Trajan
98 - 117 CE
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The popular warrior-emperor Trajan set the high-water-mark for the empire, expanding it to a size beyond what it had ever been before, or would ever be again.

Trajan As
About this coin: Found in a "bargain bin", with damage to the rim and a solid layer of what appeared to be glue on the reverse, it nonetheless exhibits a strong portrait, in the distinctive Trajan style.

Trajan ushered in the era of the "Adoptive Emperors" with style. Apparently loved by the Senate as well as the military and the general populace, he manages to get nothing but good press in the surviving histories of the era. Known for his piety, his soft-spoken wisdom, his manly virtues (hunting, mountain climbing, and such), his charity toward the poor, and his firm but fair leadership, he is painted as a man without flaws -- or at least one whose few vices (a passion for drink, young boys, and warfare) were so minor by comparison that they were easily shrugged off.

His military achievements started by dealing decisively with Decebalus, the Dacian king who had given Domitian such fits. He first proved his military superiority by marching up and camping just outside the Dacian capitol. At that point, Decebalus sued for peace and conceded large chunks of territory. But shortly thereafter the Dacians were on the offensive again, so this time, Trajan took and sacked the Dacian capitol and annexed all of Dacia as a Roman province. Decebalus committed suicide, and Trajan brought his head back to Rome as a souvenir.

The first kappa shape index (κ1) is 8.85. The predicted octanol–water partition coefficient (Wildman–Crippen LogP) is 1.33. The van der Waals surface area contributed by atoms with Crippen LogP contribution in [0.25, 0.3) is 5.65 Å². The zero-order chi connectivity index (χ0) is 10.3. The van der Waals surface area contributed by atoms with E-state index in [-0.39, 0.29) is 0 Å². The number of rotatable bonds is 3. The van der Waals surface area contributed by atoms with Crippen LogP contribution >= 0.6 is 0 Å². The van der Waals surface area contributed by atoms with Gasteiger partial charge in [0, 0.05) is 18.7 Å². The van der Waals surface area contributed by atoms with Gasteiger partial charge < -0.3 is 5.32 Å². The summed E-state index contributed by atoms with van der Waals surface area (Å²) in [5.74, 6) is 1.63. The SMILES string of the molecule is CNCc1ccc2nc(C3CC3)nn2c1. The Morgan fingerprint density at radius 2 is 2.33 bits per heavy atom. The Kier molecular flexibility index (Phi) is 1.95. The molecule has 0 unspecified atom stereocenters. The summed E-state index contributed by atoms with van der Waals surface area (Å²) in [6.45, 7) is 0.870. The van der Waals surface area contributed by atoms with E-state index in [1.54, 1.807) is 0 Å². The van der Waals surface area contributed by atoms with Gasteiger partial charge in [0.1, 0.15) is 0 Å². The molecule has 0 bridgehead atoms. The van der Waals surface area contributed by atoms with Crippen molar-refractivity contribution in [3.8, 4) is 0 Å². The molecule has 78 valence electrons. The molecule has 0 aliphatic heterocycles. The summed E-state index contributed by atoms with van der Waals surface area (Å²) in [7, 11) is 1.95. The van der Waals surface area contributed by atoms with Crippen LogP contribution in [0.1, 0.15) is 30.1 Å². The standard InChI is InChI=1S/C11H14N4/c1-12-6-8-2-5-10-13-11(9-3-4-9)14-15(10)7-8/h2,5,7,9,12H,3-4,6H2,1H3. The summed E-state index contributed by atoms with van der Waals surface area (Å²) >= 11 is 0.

Then, Trajan took a few years off from warfare to spend at home. He spent vast sums of money on infrastructure improvement (roads, bridges, aqueducts, public baths, entertainment facilities, a new port, and such), charity, and other popular works. Since his works were funded at the expense of the Dacians, not the Romans, they were very well received by the Roman citizens at all levels.

In 114, Trajan hit the war path again, this time heading eastward to counter instability caused by Parthian political machinations. Initially, he made spectacular progress reminiscent of his Dacian campaigns, but these did not stick. In fighting against the Parthians, he conquered all of Mesopotamia and went on to the Persian Gulf. But then, the momentum was lost. The Mesopotamians rose up in revolt, and an attempt to conquer the desert city of Hatra failed.

Then, Trajan had to hurry back to Rome to deal with trouble on the northern frontier, as well as uprisings in various locations in the middle east. But he never made it. He suffered a stroke and died on the way. Thus passed the man whom many declare to be the best emperor Rome ever had, holding him over even Augustus himself.


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